Manufacturer: Space Age Industries
Style: Glider

(Plans) Mini Bat

Brief:
The Mini Bat is a simple balsa glider. When I first got into gliders and went looking for plans on the Internet, I waded through many that looked overly complicated and beyond my modeling experience despite having built chuck glider and RC balsa planes. The Mini Bat stood out because it has no specialist parts or moving mechanisms, just a straightforward chuck glider with a motor mount that used to win NAR competitions.

Construction:
The plans can be found on Ye Olde Rocket Plans. They consist of five pages with two pages of 1:1 scale drawings on the balsa parts and two sheets of instructions. The pieces needed to build the Mini Bat are

  • 1 launch lug
  • Nose cone (not specified which type)
  • Body tube or 18mm engine mount
  • Balsa sheet 3/32"
  • ¼" by ¼" by 4" block of balsa
  • ¼" by 1" by 8" block of balsa.

(Plans) Mini Bat

To build the Mini Bat I used

  • Model knife
  • Fine sand paper
  • White PVA glue
  • Spray paint
  • Aluminum tape
  • Waxed sheet of paper
  • Block of Plasticine.

Building the Mini Bat is straightforward as the instructions provided are easy to follow, and provided you give plenty of time for the glue to dry between stages, there should be no problems.

The wings have to be cut out from a balsa sheet using a template is provided with the plans. It is easier to sand and fill the wings at this stage than later.

The instructions tell you to make the elevons by cutting halfway through the wood on the trailing edge, however, I found it easier to cut the elevons completely out at this stage, and tape them back in later. The two wings are glues together so that the tip of one of the wings is 3 inches off the board where the other wing it taped flat, I used a block of Plasticine to achieve this. Leave the joint for as long as possible to ensure a strong bond.

The fuselage section is made per the instructions. The nose is best rounded slightly, but no so much that it alters the mass at the front. The rear of the fuselage has to be tapered down to fit the rudder. The rudder is cut from the same balsa sheet as the wings, make sure that the grain is in the right direction.

(Plans) Mini Bat The motor mount tube is cut to allow easy ejection of the motor and then the nose cone is glued in, the ¼" by ¼" by 4" block of balsa is cut to make a pylon and then the motor mount is glued to the pylon. Glue the launch lug into the joint of the motor mount and pylon.

The wings are then sandwiched into the gap in the fuselage and the pylon. Make sure the angles are correct for the wing and don't skimp on the glue. The joints need to be strong or the wings will re-kit under boost. Fit the rudder and then sand the rear of the fuselage to fit. After everything has completely dried you can test fly the glider.

Finishing:
Make sure you have filleted every joint a few times. The glider is very stable in flight, and while I would not normally paint a glider, the flights don't suffer much from a quick spray of paint on this design to aid recovery in long grass. Also, I added a thin line of light CA glue to the edges of the wings to help prevent shreds.

The elevons are best taped in with aluminum tape as leaving them without tape will almost certainly see then being stripped off during boost.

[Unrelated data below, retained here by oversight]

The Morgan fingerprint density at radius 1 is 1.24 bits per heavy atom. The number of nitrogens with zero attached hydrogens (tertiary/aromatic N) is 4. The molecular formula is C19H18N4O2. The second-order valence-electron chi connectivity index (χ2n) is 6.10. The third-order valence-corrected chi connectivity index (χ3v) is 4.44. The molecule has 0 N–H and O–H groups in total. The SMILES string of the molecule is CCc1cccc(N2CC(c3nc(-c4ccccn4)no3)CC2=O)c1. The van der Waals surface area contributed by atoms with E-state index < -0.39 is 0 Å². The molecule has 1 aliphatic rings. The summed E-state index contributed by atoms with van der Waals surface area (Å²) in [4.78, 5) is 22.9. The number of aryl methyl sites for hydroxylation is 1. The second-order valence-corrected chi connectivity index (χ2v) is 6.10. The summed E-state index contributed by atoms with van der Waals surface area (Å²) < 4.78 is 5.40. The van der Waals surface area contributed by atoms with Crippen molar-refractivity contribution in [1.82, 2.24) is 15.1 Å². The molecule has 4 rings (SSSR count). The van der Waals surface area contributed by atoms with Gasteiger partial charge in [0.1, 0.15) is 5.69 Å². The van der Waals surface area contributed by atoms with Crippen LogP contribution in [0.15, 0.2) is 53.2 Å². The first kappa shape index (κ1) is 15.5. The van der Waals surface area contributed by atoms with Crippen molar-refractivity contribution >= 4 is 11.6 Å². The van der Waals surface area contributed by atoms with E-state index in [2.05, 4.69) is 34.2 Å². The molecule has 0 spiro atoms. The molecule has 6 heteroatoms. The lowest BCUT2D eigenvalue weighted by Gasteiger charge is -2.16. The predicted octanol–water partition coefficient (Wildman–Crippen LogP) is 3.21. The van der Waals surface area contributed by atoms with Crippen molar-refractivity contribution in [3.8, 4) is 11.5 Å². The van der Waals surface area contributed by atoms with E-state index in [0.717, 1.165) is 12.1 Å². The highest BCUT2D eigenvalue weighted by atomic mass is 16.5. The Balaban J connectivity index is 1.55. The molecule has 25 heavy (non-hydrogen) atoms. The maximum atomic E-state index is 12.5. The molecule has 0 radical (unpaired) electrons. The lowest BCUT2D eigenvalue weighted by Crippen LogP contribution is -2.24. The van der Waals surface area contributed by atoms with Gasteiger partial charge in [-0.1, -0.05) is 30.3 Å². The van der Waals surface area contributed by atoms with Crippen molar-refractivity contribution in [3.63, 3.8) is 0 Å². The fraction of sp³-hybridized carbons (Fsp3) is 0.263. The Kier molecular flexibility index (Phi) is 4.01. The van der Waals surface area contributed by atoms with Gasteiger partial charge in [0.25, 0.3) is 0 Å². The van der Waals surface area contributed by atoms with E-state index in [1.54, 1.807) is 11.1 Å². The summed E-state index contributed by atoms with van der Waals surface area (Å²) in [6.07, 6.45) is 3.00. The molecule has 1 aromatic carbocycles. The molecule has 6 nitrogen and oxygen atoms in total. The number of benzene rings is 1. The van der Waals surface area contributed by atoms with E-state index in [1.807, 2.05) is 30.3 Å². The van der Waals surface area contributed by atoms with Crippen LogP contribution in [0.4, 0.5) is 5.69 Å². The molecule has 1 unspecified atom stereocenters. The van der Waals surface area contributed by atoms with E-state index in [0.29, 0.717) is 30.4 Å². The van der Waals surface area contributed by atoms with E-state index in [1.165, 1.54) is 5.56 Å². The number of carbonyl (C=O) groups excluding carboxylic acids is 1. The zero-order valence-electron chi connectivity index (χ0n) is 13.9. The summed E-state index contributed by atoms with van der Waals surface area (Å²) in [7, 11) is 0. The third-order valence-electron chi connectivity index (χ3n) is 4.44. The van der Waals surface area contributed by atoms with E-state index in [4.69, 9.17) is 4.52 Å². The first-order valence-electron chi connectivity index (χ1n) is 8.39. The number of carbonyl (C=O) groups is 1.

Test flights are the most important thing for this glider. First, throw the glider upwards at a 45 degree angle to the ground and tilted at a 45 degree to the left if right handed (right if left handed). The glider should recover into a steady glide. If not, then alter the elevons/nose mass until a steady circle glide is achieved. Then I recommend gluing the elevons into a fixed position.

(Plans) Mini Bat

Flight:
I've had several flights on A8-3s. If trimmed for a circle glide the glider can almost return to you after two or three circuits. Most flights give good glide times, 20 to 60 seconds. Only one launch on an A8-3 produced a shred, and this was on a glider than had not been filled and sanded and had not had a CA glued wing tips.

One con of the design is that it rarely pulls out of a spiral dive. If the glider does not boost straight, the 3 second delay on a A8-3 leaves the Mini Bat pointing down and it heads straight to earth.

You might be tempted to move up to a B motor. Don't. I have flown on B motors a few times, you get a 50:50 flight to shred ratio. The balsa wings can't handle the power. If you look at the photo you can see that the shred is of the balsa wood and not a stripping of the wings due to weak joints. Still, sometimes the glider can handle a B and then you see a really good height and glide.

Recovery:
One problem that you might have at some launches is that the Mini Bat kicks the motor out. To get around this, you can add a steamer to the inside of an A8-3 motor as there is plenty of room provided that you use thin Mylar tape streamer concertinaed in. Make sure you put a small piece of wadding in first to protect the streamer or wrap a streamer around the motor as indicated by the instructions although I found this to be difficult to get the motor to sit straight in the mount.

Summary:
This is a good introduction to building gliders from plans and does produce a reliable, robust glider. The wing balsa can be changed to either 1/16" or 1/8" balsa, but the 1/16" would be marginal on strength, I have built one and it flys well and the 1/8" needs to be airfoiled.

Flights

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